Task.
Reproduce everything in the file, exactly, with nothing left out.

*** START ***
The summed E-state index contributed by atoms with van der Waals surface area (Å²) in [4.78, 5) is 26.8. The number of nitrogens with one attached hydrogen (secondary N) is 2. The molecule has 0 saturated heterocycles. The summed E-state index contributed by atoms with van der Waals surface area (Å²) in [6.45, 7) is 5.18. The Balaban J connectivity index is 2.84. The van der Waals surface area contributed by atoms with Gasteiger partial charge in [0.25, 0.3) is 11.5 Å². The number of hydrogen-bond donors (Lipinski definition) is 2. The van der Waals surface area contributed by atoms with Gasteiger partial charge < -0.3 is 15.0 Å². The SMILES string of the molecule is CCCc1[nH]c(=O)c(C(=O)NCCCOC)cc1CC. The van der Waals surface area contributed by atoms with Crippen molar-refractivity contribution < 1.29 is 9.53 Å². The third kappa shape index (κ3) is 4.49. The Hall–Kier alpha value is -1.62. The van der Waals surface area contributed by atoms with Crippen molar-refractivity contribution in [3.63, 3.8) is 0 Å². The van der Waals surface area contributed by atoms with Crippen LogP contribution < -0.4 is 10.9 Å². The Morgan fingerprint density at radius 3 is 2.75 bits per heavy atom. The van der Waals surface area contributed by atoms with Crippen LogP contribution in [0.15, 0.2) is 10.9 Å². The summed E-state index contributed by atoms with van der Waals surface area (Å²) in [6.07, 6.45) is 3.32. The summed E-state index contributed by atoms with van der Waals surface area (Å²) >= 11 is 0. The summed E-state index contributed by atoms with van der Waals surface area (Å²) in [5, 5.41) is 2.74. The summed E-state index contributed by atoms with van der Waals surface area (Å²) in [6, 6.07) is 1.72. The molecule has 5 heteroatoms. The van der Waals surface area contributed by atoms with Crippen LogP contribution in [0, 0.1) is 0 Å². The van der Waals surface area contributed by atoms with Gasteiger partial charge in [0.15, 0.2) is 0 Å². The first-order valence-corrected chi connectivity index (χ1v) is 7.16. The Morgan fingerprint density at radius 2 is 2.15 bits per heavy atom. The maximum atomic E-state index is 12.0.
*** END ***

The summed E-state index contributed by atoms with van der Waals surface area (Å²) in [4.78, 5) is 26.8. The number of nitrogens with one attached hydrogen (secondary N) is 2. The molecule has 0 saturated heterocycles. The summed E-state index contributed by atoms with van der Waals surface area (Å²) in [6.45, 7) is 5.18. The Balaban J connectivity index is 2.84. The van der Waals surface area contributed by atoms with Gasteiger partial charge in [0.25, 0.3) is 11.5 Å². The number of hydrogen-bond donors (Lipinski definition) is 2. The van der Waals surface area contributed by atoms with Gasteiger partial charge < -0.3 is 15.0 Å². The SMILES string of the molecule is CCCc1[nH]c(=O)c(C(=O)NCCCOC)cc1CC. The van der Waals surface area contributed by atoms with Crippen molar-refractivity contribution < 1.29 is 9.53 Å². The third kappa shape index (κ3) is 4.49. The Hall–Kier alpha value is -1.62. The van der Waals surface area contributed by atoms with Crippen molar-refractivity contribution in [3.63, 3.8) is 0 Å². The van der Waals surface area contributed by atoms with Crippen LogP contribution < -0.4 is 10.9 Å². The Morgan fingerprint density at radius 3 is 2.75 bits per heavy atom. The van der Waals surface area contributed by atoms with Crippen LogP contribution in [0.15, 0.2) is 10.9 Å². The summed E-state index contributed by atoms with van der Waals surface area (Å²) in [6.07, 6.45) is 3.32. The summed E-state index contributed by atoms with van der Waals surface area (Å²) >= 11 is 0. The summed E-state index contributed by atoms with van der Waals surface area (Å²) in [5, 5.41) is 2.74. The summed E-state index contributed by atoms with van der Waals surface area (Å²) in [6, 6.07) is 1.72. The molecule has 5 heteroatoms. The van der Waals surface area contributed by atoms with Crippen LogP contribution in [0, 0.1) is 0 Å². The van der Waals surface area contributed by atoms with Gasteiger partial charge in [0.15, 0.2) is 0 Å². The first-order valence-corrected chi connectivity index (χ1v) is 7.16. The Morgan fingerprint density at radius 2 is 2.15 bits per heavy atom. The maximum atomic E-state index is 12.0.